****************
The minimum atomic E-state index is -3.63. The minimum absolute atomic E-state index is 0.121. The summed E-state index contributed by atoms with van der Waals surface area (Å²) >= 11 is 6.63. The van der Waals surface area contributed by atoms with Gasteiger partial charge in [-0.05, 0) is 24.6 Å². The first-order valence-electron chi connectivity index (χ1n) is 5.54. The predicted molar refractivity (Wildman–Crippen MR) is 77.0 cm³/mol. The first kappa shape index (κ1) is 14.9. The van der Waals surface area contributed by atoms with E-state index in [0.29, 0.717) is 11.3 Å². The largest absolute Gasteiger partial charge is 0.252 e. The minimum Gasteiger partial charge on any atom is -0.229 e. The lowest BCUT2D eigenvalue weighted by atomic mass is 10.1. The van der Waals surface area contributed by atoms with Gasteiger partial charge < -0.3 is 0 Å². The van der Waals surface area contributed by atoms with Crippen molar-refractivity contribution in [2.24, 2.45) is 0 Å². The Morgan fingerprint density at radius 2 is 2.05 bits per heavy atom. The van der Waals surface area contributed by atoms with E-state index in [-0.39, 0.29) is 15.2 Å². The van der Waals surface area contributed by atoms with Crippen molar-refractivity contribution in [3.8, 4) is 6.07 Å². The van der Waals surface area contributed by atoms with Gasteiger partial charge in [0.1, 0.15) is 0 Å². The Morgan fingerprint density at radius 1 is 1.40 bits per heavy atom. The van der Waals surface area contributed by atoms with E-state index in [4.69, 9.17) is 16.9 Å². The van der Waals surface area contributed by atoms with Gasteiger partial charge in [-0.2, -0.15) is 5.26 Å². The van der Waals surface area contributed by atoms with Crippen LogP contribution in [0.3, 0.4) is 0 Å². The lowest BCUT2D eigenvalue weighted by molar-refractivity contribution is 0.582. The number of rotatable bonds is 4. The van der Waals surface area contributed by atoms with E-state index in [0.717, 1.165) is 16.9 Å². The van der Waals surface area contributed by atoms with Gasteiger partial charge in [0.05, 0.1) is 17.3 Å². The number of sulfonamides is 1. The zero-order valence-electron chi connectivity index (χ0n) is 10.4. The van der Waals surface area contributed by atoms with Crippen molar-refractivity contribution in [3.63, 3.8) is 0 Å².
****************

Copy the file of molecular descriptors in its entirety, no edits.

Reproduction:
The minimum atomic E-state index is -3.63. The minimum absolute atomic E-state index is 0.121. The summed E-state index contributed by atoms with van der Waals surface area (Å²) >= 11 is 6.63. The van der Waals surface area contributed by atoms with Gasteiger partial charge in [-0.05, 0) is 24.6 Å². The first-order valence-electron chi connectivity index (χ1n) is 5.54. The predicted molar refractivity (Wildman–Crippen MR) is 77.0 cm³/mol. The first kappa shape index (κ1) is 14.9. The van der Waals surface area contributed by atoms with E-state index in [0.29, 0.717) is 11.3 Å². The largest absolute Gasteiger partial charge is 0.252 e. The minimum Gasteiger partial charge on any atom is -0.229 e. The lowest BCUT2D eigenvalue weighted by atomic mass is 10.1. The van der Waals surface area contributed by atoms with Gasteiger partial charge < -0.3 is 0 Å². The van der Waals surface area contributed by atoms with Crippen molar-refractivity contribution in [2.24, 2.45) is 0 Å². The Morgan fingerprint density at radius 2 is 2.05 bits per heavy atom. The van der Waals surface area contributed by atoms with E-state index in [-0.39, 0.29) is 15.2 Å². The van der Waals surface area contributed by atoms with Crippen molar-refractivity contribution in [3.8, 4) is 6.07 Å². The van der Waals surface area contributed by atoms with Gasteiger partial charge in [0.1, 0.15) is 0 Å². The Morgan fingerprint density at radius 1 is 1.40 bits per heavy atom. The van der Waals surface area contributed by atoms with E-state index in [4.69, 9.17) is 16.9 Å². The van der Waals surface area contributed by atoms with Gasteiger partial charge in [-0.2, -0.15) is 5.26 Å². The van der Waals surface area contributed by atoms with Crippen LogP contribution in [0.3, 0.4) is 0 Å². The lowest BCUT2D eigenvalue weighted by molar-refractivity contribution is 0.582. The number of rotatable bonds is 4. The van der Waals surface area contributed by atoms with E-state index in [0.717, 1.165) is 16.9 Å². The van der Waals surface area contributed by atoms with Gasteiger partial charge in [0.05, 0.1) is 17.3 Å². The number of sulfonamides is 1. The zero-order valence-electron chi connectivity index (χ0n) is 10.4. The van der Waals surface area contributed by atoms with Crippen molar-refractivity contribution in [3.63, 3.8) is 0 Å².